So, I think I’m turning the corner. I think I’m finding a reason to pray.
Often what I do is write my way through problems, both spiritual and theological. That’s what I did in my very first book, and about half my books since have been in that same vein.
This book, Why Pray?, however, is the first that is attempting to solve what has become a vexing problem for me both spiritually and theologically. I have been struggling to find a reason to pray. And, thus, have been struggling to pray.
Every time I write about this, several will comment that prayer doesn’t need a reason. In fact, some commenters will imply that questions of this sort are unfaithful. Prayer is meant to be mysterious, they argue, and analysis of prayer ruins it.I get it. They have a point. But I don’t think that looking for a rationale for prayer is unfaithful. I think it is faithfulness, at least for me. And I think that people like me — people with questions about the efficacy of prayer — deserve answers.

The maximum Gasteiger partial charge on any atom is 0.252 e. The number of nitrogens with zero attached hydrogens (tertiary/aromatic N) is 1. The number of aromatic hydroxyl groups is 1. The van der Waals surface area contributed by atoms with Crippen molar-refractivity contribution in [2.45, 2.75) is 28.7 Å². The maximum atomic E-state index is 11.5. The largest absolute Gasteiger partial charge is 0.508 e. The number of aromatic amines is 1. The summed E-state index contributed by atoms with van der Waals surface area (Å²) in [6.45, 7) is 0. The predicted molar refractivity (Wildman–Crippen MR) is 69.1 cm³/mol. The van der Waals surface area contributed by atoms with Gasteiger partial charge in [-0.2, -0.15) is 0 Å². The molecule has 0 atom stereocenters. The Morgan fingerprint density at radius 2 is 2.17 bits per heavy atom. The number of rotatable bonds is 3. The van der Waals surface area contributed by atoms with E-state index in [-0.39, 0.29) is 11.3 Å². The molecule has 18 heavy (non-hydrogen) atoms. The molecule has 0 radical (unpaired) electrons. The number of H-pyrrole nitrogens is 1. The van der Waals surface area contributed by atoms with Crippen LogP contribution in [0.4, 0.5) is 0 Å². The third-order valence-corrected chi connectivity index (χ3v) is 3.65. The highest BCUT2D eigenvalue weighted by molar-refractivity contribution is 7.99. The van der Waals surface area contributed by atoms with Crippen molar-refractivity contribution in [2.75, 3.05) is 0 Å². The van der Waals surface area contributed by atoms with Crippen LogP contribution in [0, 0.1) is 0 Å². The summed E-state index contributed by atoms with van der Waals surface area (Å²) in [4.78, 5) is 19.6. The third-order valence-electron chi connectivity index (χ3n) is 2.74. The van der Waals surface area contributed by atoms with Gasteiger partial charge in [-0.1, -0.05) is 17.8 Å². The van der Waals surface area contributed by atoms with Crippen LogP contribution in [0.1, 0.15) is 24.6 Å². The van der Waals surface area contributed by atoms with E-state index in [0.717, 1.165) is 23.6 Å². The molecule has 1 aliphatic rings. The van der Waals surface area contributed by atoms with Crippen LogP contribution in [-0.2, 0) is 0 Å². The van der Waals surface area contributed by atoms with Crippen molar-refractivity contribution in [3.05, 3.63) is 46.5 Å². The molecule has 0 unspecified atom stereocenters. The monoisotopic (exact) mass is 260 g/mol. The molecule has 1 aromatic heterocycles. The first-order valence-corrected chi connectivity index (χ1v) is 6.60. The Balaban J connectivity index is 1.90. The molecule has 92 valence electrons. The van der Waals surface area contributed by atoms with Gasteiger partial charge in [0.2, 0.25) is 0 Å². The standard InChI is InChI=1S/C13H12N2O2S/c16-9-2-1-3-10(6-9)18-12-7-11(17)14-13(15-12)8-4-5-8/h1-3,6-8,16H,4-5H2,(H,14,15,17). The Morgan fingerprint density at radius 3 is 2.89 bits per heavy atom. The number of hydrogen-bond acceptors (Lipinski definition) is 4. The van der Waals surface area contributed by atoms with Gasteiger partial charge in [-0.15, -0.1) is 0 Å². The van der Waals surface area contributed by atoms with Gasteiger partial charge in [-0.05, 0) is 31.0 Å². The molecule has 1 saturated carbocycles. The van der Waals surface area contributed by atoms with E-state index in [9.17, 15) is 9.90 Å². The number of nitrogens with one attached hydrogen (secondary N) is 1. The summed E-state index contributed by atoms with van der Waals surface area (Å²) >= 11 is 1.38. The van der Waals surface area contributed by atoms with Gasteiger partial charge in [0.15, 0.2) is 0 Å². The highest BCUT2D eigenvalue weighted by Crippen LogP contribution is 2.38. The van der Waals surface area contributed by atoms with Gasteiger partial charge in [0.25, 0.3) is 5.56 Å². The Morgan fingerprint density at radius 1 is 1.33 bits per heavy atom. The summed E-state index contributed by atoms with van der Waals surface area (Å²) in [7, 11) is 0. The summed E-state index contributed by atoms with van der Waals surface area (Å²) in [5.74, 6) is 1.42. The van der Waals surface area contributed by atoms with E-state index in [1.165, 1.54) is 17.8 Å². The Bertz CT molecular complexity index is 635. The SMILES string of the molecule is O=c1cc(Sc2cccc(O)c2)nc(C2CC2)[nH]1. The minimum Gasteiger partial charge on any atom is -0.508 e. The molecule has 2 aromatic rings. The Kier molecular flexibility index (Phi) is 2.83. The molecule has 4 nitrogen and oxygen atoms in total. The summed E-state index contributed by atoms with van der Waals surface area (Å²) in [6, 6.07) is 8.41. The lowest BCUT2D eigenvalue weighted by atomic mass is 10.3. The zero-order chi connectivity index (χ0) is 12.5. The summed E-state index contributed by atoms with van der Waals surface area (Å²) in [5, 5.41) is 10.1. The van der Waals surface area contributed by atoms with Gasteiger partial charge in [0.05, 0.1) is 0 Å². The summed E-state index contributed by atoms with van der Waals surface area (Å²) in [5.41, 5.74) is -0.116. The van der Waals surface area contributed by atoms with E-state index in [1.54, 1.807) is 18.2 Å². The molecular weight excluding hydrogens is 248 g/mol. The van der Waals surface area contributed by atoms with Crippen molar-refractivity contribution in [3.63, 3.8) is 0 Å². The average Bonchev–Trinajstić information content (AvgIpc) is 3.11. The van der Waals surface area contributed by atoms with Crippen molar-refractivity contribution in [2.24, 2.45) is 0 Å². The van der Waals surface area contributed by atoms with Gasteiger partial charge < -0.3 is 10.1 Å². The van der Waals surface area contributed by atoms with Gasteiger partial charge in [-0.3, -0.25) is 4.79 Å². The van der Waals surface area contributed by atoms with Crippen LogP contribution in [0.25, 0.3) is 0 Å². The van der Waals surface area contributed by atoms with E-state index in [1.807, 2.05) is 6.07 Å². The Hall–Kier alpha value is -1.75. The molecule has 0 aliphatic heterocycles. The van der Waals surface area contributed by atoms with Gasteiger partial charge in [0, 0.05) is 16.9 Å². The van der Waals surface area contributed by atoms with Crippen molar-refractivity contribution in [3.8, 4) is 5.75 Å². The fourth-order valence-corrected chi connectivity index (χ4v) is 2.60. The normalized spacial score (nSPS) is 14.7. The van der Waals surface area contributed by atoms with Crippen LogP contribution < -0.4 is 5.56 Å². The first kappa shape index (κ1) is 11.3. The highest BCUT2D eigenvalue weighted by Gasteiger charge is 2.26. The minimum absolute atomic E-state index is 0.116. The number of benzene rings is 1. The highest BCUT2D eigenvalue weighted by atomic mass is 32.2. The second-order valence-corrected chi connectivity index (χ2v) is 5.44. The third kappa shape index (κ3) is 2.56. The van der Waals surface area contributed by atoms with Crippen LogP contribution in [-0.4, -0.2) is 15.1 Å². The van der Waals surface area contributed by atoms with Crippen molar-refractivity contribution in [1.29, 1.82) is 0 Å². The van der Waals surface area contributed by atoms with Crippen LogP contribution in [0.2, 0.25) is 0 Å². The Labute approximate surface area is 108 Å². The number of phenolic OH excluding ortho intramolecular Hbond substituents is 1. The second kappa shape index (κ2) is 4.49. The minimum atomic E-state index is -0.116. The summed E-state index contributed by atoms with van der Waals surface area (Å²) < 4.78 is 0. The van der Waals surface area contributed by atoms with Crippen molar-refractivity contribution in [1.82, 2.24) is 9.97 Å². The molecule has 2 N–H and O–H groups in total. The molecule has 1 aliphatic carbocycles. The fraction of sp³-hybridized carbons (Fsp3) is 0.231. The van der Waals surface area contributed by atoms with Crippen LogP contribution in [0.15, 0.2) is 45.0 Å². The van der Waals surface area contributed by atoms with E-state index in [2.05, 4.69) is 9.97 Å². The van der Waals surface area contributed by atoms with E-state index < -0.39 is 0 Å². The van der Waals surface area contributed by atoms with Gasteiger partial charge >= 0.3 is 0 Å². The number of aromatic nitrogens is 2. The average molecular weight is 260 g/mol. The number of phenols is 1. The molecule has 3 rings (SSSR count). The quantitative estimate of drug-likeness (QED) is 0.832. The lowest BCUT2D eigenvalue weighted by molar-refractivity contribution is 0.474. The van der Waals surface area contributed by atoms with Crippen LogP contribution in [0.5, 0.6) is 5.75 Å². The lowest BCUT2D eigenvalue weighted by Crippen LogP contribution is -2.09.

And, at least for me, I think I’m coming closer to an answer that will lead me back into prayer.
PS: You know that famous painting, above? Well, it’s not a painting. It’s a hand-colored photograph. Rhoda Nyberg, of Bovey, Minnesota, who colored her father’s photograph and then watched it become a best seller, died last week. From the article:
The man in “Grace” is Charles Wilden, an elderly peddler from nearby Grand Rapids. His serene face was captured at a studio table with a family Bible, a pair of eyeglasses, a loaf of bread, a knife and a bowl of gruel placed before him, his folded hands on his brow in prayer.